Among the different aspects of improving children, a very profound way is to try and improve oneself. Many experts have spoken about how it is important that parents first try and remove the negative traits from themselves if they want their children to improve. And this is all the more important when the child is at an impressible age such as the teenage.
The teenager will certainly begin to emulate that. Things may not happen when the child is still living with teenage parents but in later life, when he becomes a father himself, he might think it is all right to come home drenched in booze.
Whatever you do today is going to affect your children’s future lives. That includes all your positive and negative behavior. Even a seemingly minor thing like arguing with your spouse over who brings in the newspaper each morning can leave an indelible impression on a teenager’s life. For, the teenager will grow up thinking that such arguments are commonplace, they can happen and will happen, and that could lead to discord in their future teenage life.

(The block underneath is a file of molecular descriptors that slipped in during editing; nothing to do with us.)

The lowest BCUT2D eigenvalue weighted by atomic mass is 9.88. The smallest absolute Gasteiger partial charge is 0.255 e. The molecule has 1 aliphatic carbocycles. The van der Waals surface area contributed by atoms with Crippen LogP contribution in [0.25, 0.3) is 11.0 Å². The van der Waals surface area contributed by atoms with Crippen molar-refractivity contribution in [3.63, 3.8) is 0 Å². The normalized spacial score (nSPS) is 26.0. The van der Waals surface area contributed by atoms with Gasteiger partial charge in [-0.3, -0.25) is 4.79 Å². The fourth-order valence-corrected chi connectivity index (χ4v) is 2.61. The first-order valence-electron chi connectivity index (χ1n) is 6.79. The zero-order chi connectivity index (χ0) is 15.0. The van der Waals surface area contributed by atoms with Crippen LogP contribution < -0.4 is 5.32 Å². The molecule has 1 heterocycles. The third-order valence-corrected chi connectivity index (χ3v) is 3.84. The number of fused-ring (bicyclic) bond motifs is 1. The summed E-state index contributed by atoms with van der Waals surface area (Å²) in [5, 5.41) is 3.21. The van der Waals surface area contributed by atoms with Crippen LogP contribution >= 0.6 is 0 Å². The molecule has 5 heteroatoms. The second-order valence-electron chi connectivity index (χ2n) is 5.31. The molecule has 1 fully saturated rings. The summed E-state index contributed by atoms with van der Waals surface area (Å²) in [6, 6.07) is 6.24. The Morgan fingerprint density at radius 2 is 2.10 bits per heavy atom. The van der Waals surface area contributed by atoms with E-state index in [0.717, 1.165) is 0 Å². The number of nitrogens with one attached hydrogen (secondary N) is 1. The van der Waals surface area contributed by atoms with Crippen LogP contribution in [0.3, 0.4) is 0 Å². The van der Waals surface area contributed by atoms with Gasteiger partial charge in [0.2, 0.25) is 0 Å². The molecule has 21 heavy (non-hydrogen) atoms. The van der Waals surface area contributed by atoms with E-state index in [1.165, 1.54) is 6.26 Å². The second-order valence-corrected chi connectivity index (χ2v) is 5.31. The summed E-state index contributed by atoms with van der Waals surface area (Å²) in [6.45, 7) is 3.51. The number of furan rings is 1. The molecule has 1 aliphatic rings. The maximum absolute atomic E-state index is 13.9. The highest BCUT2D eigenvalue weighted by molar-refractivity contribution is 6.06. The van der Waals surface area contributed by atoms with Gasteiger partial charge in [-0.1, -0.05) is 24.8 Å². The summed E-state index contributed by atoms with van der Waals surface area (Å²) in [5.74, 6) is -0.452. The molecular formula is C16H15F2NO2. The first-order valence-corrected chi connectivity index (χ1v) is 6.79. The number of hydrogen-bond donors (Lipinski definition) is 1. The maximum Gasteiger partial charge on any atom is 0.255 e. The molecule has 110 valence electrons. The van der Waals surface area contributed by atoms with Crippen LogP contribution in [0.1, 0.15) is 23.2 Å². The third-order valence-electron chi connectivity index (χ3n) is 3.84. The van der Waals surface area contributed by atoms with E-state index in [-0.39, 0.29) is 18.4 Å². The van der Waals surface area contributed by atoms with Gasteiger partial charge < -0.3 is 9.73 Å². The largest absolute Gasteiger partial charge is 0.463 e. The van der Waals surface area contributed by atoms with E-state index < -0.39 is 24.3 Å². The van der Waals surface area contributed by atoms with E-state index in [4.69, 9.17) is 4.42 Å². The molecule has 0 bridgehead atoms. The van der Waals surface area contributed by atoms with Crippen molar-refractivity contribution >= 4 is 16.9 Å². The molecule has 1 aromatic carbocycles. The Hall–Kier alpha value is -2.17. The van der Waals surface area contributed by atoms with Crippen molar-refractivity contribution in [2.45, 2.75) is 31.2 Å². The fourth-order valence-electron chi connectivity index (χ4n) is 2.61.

This will sound very difficult, but if you want to improve your teenage present and future life, you have to give them a totally positive environment at home. You have to teach them the values you want them to grow up with, and you have to ensure that you abide by those values yourself. You cannot expect to just be a preacher. You have to practice what you preach.
Positive values such as hard work and integrity are also passed on from parents to children most emphatically during their teenage years. If a son sees his father slogging at work, he will respect people’s dedication to work. If a daughter sees her mother doing everything she can to run her house, she is going to have those values in her later years as well.
This is how you can teach your children the most valuable lessons in life when they are teenagers… by living them yourself. There is no other way to go about it. If you don’t abide by what you want to teach your children, then they aren’t going to adopt it into their lives, come what may.